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When scientists try to predict the spread of something across populations—anything from a coronavirus to misinformation—they use complex mathematical models to do so. Typically, they’ll study the first few steps in which the subject spreads, and use that rate to project how far and wide the spread will go.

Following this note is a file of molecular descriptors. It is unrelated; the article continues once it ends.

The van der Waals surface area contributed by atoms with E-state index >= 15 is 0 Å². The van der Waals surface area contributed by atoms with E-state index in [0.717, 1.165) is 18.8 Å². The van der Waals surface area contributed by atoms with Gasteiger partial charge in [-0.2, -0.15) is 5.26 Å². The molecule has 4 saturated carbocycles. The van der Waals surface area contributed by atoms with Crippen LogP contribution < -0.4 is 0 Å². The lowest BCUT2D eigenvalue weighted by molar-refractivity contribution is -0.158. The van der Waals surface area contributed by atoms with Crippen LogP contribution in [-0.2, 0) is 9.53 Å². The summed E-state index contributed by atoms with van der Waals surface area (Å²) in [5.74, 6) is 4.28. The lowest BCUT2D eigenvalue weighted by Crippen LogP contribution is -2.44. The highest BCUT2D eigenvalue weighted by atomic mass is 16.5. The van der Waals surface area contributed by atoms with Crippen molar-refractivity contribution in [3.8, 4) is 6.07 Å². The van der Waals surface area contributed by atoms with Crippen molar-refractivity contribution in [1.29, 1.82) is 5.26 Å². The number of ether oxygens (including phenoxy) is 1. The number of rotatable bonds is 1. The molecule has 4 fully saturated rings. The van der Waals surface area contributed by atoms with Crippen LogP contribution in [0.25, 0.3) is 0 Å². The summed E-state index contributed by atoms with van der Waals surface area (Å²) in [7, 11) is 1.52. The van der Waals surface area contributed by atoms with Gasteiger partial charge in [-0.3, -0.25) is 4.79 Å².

But what happens if a pathogen mutates, or information becomes modified, changing the speed at which it spreads? In a new study appearing in this week’s issue of Proceedings of the National Academy of Sciences (PNAS), a team of Carnegie Mellon University researchers show for the first time how important these considerations are.“These evolutionary changes have a huge impact,” says CyLab faculty member Osman Yagan, an associate research professor in Electrical and Computer Engineering (ECE) and corresponding author of the study. “If you don’t consider the potential changes over time, you will be wrong in predicting the number of people that will get sick or the number of people who are exposed to a piece of information.” These evolutionary changes have a huge impact. Osman Ya ...

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